Her “someone” picked his nose at the dinner table, walked around the house in his boxer shorts, left his dirty socks balled up on the floor for her to pick up and throw in the hamper. He kept stacks of Penthouse and Playboy magazines on his bedside table, beside an ashtray filled with cigarette butts that she’d empty the next morning when she made their bed. He got angry with her over trifles, called her stupid when she did something wrong. Sometimes he introduced her as “my first wife.” When the other person looked puzzled, he’d explain, “It keeps her on her toes.”


I don’t know why I couldn’t let her have her fantasies. I’m not sure what I got out of making her feel sad, unless it was a tightening of my own precarious grip on a world that I’d barely tested—and that had barely tested me. She knew I laughed at her plastic flower arrangements, her treacly music, her bedside copies of The Daily Word, the musicals she watched open-mouthed on TV, weeping as couples sang their devotion. I laughed when she periodically broke into song, sometimes just a single line—Starlight looks well on us! Moonlight becomes you! Fly me to the moon and let me play among the stars! So much moonlight you’d think my mother carried a beast inside her that yearned for lunar liberation.



It’s a warm June evening, a full moon hanging above the blue spruce—the strawberry moon in this hemisphere, but the cold moon down below. Trees and bushes encircle our small backyard so that at night, it feels almost like a room with a wide door at either end, the occasional breaks in the foliage like windows onto the alley. I like just to sit out here and feel the night weighing in around me with all its mystery and substance, all its scents and secrets. Sometimes I hear small disturbances in the underbrush—rabbits, the neighborhood possum, an elusive groundhog the size of a small dog that’s lived around here for years. Sometimes I hear an occasional, abbreviated birdcall, as if some parent bird’s reassuring a nestling. Sometimes people walk down the alley, quietly talking, and I watch them, motionless and invisible in the shade of my neighbor’s hemlock hedge. The moon casts shadows that seem clearer cut than those in the day—a literal black and white demarcation on the grass.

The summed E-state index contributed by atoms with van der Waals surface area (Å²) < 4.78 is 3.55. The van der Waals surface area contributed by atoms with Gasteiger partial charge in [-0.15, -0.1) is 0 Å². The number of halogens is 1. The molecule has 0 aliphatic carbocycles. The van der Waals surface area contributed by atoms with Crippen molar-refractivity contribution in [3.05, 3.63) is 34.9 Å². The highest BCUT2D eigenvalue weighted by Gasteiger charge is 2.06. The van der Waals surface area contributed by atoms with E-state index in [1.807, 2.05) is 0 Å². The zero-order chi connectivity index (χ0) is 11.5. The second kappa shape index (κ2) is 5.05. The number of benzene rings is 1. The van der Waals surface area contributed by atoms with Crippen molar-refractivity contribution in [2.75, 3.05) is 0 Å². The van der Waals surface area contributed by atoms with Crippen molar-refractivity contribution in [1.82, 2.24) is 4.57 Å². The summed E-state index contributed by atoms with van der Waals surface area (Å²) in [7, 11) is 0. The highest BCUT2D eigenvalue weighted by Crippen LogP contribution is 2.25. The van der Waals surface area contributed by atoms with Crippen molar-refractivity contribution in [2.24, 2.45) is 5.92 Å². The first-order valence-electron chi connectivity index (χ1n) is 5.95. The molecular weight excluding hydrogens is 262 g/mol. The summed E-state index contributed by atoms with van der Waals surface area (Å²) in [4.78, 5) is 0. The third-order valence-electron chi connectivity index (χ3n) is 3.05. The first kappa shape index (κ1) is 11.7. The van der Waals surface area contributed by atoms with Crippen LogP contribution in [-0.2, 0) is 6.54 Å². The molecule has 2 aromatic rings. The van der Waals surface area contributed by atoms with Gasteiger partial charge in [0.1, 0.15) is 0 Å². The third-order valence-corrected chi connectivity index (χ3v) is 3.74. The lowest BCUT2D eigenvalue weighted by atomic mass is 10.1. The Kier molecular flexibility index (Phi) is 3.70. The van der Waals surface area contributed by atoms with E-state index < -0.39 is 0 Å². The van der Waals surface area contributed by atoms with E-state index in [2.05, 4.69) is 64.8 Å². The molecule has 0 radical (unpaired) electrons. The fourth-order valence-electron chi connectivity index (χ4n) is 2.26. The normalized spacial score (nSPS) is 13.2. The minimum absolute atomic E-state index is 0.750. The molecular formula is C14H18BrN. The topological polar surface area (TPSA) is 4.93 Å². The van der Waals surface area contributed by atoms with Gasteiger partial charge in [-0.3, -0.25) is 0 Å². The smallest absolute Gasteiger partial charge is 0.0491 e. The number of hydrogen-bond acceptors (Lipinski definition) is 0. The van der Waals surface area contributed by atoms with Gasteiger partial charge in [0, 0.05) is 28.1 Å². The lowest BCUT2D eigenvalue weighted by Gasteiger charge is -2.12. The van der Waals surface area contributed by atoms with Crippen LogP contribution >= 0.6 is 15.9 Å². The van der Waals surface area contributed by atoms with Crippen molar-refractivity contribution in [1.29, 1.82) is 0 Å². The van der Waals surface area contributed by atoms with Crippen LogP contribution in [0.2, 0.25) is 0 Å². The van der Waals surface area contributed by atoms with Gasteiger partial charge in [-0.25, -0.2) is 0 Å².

But this night, my husband and I are dancing under the full moon. Blood on the Tracks plays from my iPhone—the same phone I used minutes earlier, to call him down from his study, to lure him into the backyard to see the moon. Damp grass cool against my bare feet, long cotton skirt swaying against my ankles, I’ve had way too much wine and my husband is cold sober. I’m not sure how one is supposed to dance to “Tangled Up in Blue,” but we give it a shot, holding hands and jouncing around the yard, laughing.


I like to think that whatever illusions we had about one another vanished years ago, victim of daily familiarity and perceptiveness. We’ve been together nearly forty years, married for most of it. Marriage is not a straight line, it’s a wheel. During one declension, my husband told me that if he had to make a choice between his work and me, he’d choose his work. He knows if the boat was sinking and I could only save one person, it would be our son. We have hurt one another deeply. We have helped one another vastly. He brings home champagne for special occasions. We’re the best of friends.


Only four of the twenty-nine rose bushes in our yard were here when we bought this house. As we twirl around the yard, I point out how the white and pink roses shimmer, almost phosphorescent in the moonlight. Their scent hangs lightly in the summer air.


The song ends and my husband says, “Let’s hear it again before I go back upstairs.” He’s working on a poem. Having hammered all day on a story that won’t give, I’m letting off a little steam. This time we slow dance, moving with awkward familiarity. “Stop trying to lead,” my husband says, as he does each time we dance. Of this song, Dylan remarked, “You’ve got yesterday, today, and tomorrow all in the same room, and there’s very little you can’t imagine not happening.”


Charlotte Holmes

Charlotte Holmes’ new collection of stories, The Grass Labyrinth, received the Gold Medal for the Short Story from the Independent Publishers Association in 2017. Her fiction, nonfiction, and poems have appeared in many journals, including The Antioch Review, American Poetry Review, Epoch, Narrative, New Letters, The Sun, Grand Street, and The New Yorker. She lives in State College, Pennsylvania, where she teaches fiction and nonfiction writing at Penn State University and directs the creative writing program.